Justia Commercial Law Opinion Summaries

Articles Posted in Landlord - Tenant
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Hong, the president of ENA, sought to open a restaurant with a license to serve beer and wine in a building owned by 524 Union, which had housed restaurants for many years. After leasing the premises, ENA was unable to open because the San Francisco Planning Department determined that an existing conditional use authorization for the property was no longer effective and a new one could not be granted. ENA sued the lessors, claiming false representations and failure to disclose material facts regarding the problems with the conditional use authorization. A jury awarded ENA compensatory and punitive damages. The court of appeal held that the jury’s verdict on liability, including liability for punitive damages, is supported by substantial evidence. Hong’s testimony was substantial evidence supporting the jury’s verdict. Additional support was provided by evidence of email correspondence around the time Hong entered the lease. The trial court employed an improper procedural mechanism in reducing the amount of the punitive damages award but the jury award was unsupported and Hong effectively stipulated to the reduced amount. View "ENA North Beach, Inc. v. 524 Union Street" on Justia Law

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Respondent Atlantic Coast Builders and Contractors, LLC brought an action against its landlord, Petitioner Laura Lewis, for negligent misrepresentation, unjust enrichment, and breach of contract.  Atlantic also sought a return of the security deposit it paid pursuant to its lease with Lewis.  The master-in-equity entered judgment in favor of Atlantic, and the court of appeals affirmed. The landlord appealed, arguing the appellate court erred in its return of the security deposit and in calculating its damages award. Upon review, the Supreme Court found that the court of appeals erred in concluding the issue regarding the security deposit was preserved for review. Because the deposit issue was not preserved, the landlord was entitled to retain the deposit. Consequently, Atlantic's damages were reduced by $3500. The Court affirmed the appellate court as to the entry of judgment against the landlord for negligent misrepresentation and unjust enrichment. View "Atlantic Coast Builders and Contractors v. Lewis" on Justia Law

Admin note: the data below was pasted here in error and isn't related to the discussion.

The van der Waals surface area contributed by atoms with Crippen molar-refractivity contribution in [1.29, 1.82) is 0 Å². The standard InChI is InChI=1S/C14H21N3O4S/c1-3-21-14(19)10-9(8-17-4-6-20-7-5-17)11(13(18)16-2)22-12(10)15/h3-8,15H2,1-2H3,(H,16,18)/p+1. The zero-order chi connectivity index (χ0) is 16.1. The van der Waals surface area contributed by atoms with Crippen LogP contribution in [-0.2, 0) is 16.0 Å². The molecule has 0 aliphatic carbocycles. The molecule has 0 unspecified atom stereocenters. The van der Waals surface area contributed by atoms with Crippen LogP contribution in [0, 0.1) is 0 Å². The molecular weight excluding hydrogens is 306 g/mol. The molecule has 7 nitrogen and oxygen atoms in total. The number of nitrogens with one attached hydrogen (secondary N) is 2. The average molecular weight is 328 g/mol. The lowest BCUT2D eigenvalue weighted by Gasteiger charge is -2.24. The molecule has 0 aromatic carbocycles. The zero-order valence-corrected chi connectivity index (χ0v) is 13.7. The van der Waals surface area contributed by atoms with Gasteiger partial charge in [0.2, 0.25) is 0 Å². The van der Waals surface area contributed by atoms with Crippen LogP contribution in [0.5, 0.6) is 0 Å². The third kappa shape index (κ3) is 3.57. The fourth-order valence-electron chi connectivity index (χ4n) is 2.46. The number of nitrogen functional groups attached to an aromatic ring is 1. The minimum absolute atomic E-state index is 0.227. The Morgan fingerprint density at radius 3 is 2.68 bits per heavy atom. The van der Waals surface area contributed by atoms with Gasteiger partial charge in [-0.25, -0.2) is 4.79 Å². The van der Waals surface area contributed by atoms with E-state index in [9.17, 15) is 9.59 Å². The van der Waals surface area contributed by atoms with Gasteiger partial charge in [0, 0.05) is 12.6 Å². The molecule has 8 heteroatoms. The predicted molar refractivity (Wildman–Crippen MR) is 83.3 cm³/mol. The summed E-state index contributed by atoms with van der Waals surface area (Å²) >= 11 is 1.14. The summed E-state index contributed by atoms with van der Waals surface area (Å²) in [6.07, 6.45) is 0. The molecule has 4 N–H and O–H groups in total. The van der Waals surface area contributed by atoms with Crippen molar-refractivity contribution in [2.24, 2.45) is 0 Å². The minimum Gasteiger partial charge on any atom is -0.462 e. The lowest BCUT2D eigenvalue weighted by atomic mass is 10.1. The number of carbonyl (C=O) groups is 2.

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Landlord leased commercial real property to Tenant. Landlord granted Tenant permission to renovate the property on the condition that Tenant would pay for the renovations. Tenant thereafter contracted with Contractor to perform the work. When Tenant defaulted on its payments to Contractor, Contractor filed a lien against Landlord's property. Contractor thereafter filed a complaint against Landlord and Tenant, asserting various claims and seeking to foreclose on its lien. The district court granted Landlord's motion for summary judgment, concluding that, pursuant to Wyoming's lien statutes, a valid mechanic's lien did not exist because Landlord did not agree to pay for the renovations to the property and that Tenant was not acting as Landlord's agent in contracting for the improvements. The Supreme Court affirmed, holding (1) the district court correctly interpreted Wyo. Stat. Ann. 29-2-105(a)(ii) to require a finding of agency between the landlord and tenant before a mechanic's lien may attach to the landlord's property for work performed at the tenant's behest; and (2) in this case, that relationship did not exist.View "Redco Constr. v. Profile Props., LLC " on Justia Law